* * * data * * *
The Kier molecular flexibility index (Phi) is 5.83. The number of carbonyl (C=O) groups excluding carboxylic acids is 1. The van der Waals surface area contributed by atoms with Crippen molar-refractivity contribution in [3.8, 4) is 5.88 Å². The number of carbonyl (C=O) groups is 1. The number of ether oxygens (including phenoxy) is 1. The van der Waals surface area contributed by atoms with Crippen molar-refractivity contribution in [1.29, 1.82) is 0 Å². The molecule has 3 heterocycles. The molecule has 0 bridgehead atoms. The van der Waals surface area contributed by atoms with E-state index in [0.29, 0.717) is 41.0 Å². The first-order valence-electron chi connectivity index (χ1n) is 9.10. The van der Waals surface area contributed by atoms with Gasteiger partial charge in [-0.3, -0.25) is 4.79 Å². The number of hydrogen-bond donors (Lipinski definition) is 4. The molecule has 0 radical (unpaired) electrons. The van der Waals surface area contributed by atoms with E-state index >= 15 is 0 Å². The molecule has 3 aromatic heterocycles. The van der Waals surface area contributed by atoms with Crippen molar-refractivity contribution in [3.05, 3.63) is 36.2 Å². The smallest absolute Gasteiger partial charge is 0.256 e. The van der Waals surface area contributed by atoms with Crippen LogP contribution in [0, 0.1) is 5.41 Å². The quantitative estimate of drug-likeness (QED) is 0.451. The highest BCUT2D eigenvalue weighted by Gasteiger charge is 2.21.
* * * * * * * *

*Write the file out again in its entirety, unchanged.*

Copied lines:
The Kier molecular flexibility index (Phi) is 5.83. The number of carbonyl (C=O) groups excluding carboxylic acids is 1. The van der Waals surface area contributed by atoms with Crippen molar-refractivity contribution in [3.8, 4) is 5.88 Å². The number of carbonyl (C=O) groups is 1. The number of ether oxygens (including phenoxy) is 1. The van der Waals surface area contributed by atoms with Crippen molar-refractivity contribution in [1.29, 1.82) is 0 Å². The molecule has 3 heterocycles. The molecule has 0 bridgehead atoms. The van der Waals surface area contributed by atoms with E-state index in [0.29, 0.717) is 41.0 Å². The first-order valence-electron chi connectivity index (χ1n) is 9.10. The van der Waals surface area contributed by atoms with Gasteiger partial charge in [-0.3, -0.25) is 4.79 Å². The number of hydrogen-bond donors (Lipinski definition) is 4. The molecule has 0 radical (unpaired) electrons. The van der Waals surface area contributed by atoms with E-state index >= 15 is 0 Å². The molecule has 3 aromatic heterocycles. The van der Waals surface area contributed by atoms with Crippen molar-refractivity contribution in [3.05, 3.63) is 36.2 Å². The smallest absolute Gasteiger partial charge is 0.256 e. The van der Waals surface area contributed by atoms with Crippen LogP contribution in [0, 0.1) is 5.41 Å². The quantitative estimate of drug-likeness (QED) is 0.451. The highest BCUT2D eigenvalue weighted by Gasteiger charge is 2.21.